Matthew Burnside likes words. His sentences are electric eels. His work has been featured at Ninth Letter, PANK, Pear Noir!, Hobart, Monkeybicycle, Sundog Lit, Necessary Fiction, and many more. He’s the author of two chaps: Escapologies and Infinity’s Jukebox out now from Passenger Side Books. Currently, Matthew is at the Iowa Writers’ Workshop figuring it out. He was kind enough to talk with Squalorly to accompany the publication of an excerpt from his novel in progress, IN SEARCH OF.

Matthew Burnside on IN SEARCH OF:

IN SEARCH OF is a [wiki]novel-in-progress that may or may not end up as my thesis here at the Iowa Writers’ Workshop. May not because I’m not sure if I’ll have the thing done a year from now, and I’m not about to rush it. I don’t believe in rushing. I had another project I’d been working through steadily before I came here – a collection of stories – which I more or less finished last semester, and the idea for ISO sort of came in a white-hot burst one night. Right off the bat it seemed like the pinnacle of everything I’d been working up to, not to mention the most ambitious thing I’d ever tried to pull off. Basically, there was a high probability of me fucking it up, so I knew it was the right project for me to pursue next. Anyway, it’s a fragmented narrative about communication, guilt, grief, and how technology figures into all of these things. It tells the story of the Cress family as they negotiate the loss of one of their own in the fictional town of Brownleaf, Indiana through a snapshot series of jumbled wiki entries. I envision the final version to be available online utilizing hyperlinks to connect all the characters and events in the story, even if I have no idea how to create a wiki.

You said that IN SEARCH OF was the result of an isolated burst of inspiration. What exactly sparked this burst?

Well, I say burst of inspiration but it was a project that has been slowly growing in my head for years – as in a petri dish. (Funny how much like bacteria the seed of a story can be.) I’d been wanting to write a story in the form of a wiki forever but it was just a gimmick there in the beginning, because I didn’t yet have a story big enough or disjointed enough to justify the form. I had to wait many years until that story would come along.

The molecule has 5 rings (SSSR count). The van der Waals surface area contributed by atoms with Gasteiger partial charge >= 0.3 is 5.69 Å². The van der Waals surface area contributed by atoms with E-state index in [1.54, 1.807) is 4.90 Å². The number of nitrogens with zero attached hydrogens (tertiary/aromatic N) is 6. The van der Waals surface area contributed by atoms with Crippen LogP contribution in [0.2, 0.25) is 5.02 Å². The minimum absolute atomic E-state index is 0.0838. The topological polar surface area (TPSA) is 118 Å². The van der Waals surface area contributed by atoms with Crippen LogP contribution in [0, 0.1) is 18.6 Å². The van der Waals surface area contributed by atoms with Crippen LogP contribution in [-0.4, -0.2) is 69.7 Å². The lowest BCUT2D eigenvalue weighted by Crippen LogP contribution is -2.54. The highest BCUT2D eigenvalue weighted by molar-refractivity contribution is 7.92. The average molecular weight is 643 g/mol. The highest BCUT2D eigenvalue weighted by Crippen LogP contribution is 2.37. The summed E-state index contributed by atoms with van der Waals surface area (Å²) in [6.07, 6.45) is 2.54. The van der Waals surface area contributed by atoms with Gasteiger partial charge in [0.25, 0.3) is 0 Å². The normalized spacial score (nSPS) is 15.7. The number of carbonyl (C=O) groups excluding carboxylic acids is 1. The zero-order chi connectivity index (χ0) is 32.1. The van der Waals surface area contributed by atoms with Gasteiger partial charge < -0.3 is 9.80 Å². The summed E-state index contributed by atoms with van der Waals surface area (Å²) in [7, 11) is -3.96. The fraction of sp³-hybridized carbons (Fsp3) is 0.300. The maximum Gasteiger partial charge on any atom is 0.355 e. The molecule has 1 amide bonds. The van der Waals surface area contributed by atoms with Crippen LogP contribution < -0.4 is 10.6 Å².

So, form definitely came first. I remember talking to this girl who told me she was “reading” a book. At the time, she was seated in front of a computer clicking through a wiki for the book. I said, You mean you’re cheating? She seemed confused. I realized then that maybe it was a perfectly valid way to experience a text (even if it wasn’t the way I would prefer to experience a text). I got to thinking about all the nights I had gotten lost in a wiki rabbit hole myself—making all the neurological leaps one makes when swimming from one concept to another, sort of suspended in free-floating bliss—and I wanted to create a narrative that would replicate that experience and the way in which wikis simplify (and complicate) the way we process information while also making it interactive. I also wanted to ask the question: what is lost with the type of communication that new technology and social media have created? What is sacrificed?

As I said, it would be a few years until the right story would come along. One night, I had begun a story about a father who becomes obsessed with this online game his dead son used to play, and it struck me that I knew this father: he was from a story I had previously written called Oblivion’s Fugue. That particular story had a lot to do with interiority and characters who are deprived of crucial information, told in such a way that the reader knows only those things that the characters don’t. I realized this small story was much bigger than I previously thought. Because what the story was really about was communication itself: the ways we interact or fail to interact with each other and the consequences of not even trying.

Once I realized Oblivion’s Fugue was the key, the whole story just sort of mapped itself for me. I decided right then, if I accomplished nothing else with the project, if I could make felt and express with each page the simple human yearning to not only be heard but understood by another human being, then I will have captured what I set out to capture.